A Voice for the Voiceless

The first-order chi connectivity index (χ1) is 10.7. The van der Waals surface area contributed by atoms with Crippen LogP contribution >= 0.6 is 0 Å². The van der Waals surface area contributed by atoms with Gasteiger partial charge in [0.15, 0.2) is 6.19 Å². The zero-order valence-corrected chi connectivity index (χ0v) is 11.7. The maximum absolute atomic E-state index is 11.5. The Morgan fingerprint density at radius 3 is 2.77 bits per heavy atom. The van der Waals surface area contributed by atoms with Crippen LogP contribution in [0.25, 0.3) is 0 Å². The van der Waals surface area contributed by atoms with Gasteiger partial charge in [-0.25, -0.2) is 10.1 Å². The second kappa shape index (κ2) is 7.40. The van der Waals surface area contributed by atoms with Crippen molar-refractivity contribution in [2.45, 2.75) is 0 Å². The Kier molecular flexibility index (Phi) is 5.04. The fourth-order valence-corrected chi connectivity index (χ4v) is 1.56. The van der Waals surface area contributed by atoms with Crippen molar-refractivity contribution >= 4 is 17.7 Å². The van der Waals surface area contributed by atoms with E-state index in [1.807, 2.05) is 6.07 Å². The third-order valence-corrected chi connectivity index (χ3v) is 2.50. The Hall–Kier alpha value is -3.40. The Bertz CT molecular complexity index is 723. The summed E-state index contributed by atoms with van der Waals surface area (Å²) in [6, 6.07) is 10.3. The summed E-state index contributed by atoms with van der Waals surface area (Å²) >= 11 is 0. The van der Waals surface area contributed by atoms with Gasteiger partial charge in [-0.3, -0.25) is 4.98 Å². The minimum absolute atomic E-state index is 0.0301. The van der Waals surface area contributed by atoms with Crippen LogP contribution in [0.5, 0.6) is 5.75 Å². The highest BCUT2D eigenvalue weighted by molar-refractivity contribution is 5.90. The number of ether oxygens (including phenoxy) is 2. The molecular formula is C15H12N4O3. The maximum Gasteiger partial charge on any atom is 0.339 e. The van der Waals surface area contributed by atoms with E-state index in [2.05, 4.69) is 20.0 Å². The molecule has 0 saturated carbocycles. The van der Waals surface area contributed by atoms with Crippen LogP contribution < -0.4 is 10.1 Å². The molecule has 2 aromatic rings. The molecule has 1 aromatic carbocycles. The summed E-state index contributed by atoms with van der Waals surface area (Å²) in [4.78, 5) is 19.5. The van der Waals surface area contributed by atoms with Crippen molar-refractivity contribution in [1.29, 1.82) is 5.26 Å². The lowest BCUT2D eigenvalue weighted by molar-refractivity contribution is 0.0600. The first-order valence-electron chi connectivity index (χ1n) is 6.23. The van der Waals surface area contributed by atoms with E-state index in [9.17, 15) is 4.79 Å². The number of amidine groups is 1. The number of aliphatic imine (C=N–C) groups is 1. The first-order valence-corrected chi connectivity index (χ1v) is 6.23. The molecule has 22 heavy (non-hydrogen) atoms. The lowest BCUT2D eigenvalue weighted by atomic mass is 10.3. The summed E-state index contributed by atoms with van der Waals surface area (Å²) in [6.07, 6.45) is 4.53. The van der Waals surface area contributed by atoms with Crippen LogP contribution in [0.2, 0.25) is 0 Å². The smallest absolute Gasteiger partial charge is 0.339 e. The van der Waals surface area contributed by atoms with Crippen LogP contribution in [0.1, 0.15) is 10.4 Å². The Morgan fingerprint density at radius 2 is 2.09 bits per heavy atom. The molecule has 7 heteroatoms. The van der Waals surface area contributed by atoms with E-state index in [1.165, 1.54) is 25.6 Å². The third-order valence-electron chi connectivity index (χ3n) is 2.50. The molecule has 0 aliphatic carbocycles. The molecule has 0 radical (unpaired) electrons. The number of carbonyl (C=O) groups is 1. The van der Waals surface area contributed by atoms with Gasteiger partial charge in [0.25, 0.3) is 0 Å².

Earlier this month I appeared in the Camden County Superior Court to “put through” a divorce. Putting through a divorce is nothing more than having a judge take testimony and enter a final judgment of divorce. You maybe asking yourself,” What is so blog worthy about putting through a divorce?” The answer is rather simple – nothing. Really, nothing. Our firm puts through several divorces in any given month and in this respect were not unlike many other matrimonial firms. You can go to any county courthouse in New Jersey on any day and see numerous divorces being “put through”. Again you may be asking yourself, “Why is he writing about this every day occurrence and what is so special about it?” What made this divorce unique for me was that client paid our firm nothing for her divorce. That's right not only did she not pay the firm a fee but she did not pay the filing fees or the divorce complaint nor did she pay the sheriff service fee. It almost sounds too good to be true. It is not too good to be true but let me explain. Last year I was attending a Camden County Bar Association meeting where our president, Gary Boguski, (who is also the president of South Jersey Legal Services – “SJLS”) was talking about the cuts in the funding for SJLS. My first a reaction was our Bar Association must do something to help. For some reason on that day I did not share my my initial reaction and thought a little more about the situation. I realized the Bar Association was a group of lawyers in the community like me. As much as the Bar Association could help it was time for me to act. At the end of the meeting I told Mr. Boguski that I would take on a pro bono family law case for SJLS. Mr. Boguski assured me he would hold me to it and that someone from SJLS would be contacting me. Sure enough, within a few days Michelle Williams, Director of Pro Bono Services for SJLS, called me with my very first SJLS pro bono divorce assignment. She told me about SJLS's Private Attorney Involvement Program (PAI) and how assists eligible clients by referring them to private, volunteer attorneys. I've always been a proponent of pro bono service. However, in the past I always waited for the court to assign me a pro bono case and I was never assigned family law or divorce case. What made this case different from the rest was that I actively sought out A pro bono assignment. Over the next several weeks and months I worked on a pro bono case for a woman who made too much money to qualify for legal aid but hardly enough money to pay for a private attorney. The representation of our pro bono client began much the same way any other divorce case began. We interviewed the client, listened to her goals and concerns, and developed a strategy to accomplish her objectives. We were focused on putting her in the best possible financial position at the conclusion of her divorce so that she could move on with her life. I am happy to report we were able to complete a property settlement agreement, file the complaint, and put through her divorce. The feeling that you get when you help somebody who is not a position to help themselves is truly remarkable. At the conclusion of my representation I thought back to when I was in law school. I went to law school because I wanted to speak for those that did not have a voice. Unfortunately, it didn't take me long after law school to figure out that those moments are few and far between and certainly do not come often enough. By volunteering for SJLS I'm effectively creating my own opportunities to be a voice for those who cannot speak for themselves. My experience in the PAI program was so positive that I contacted Michelle and asked her to send me another client who needed a voice. If you or your firm would like to be a voice and get your wonderful feeling, please contact Michelle T. Williams, Esquire, Director of Pro Bono Services and Centralized Intake at SJLS, at (856) 964-2010 ext. 6229 or [email protected].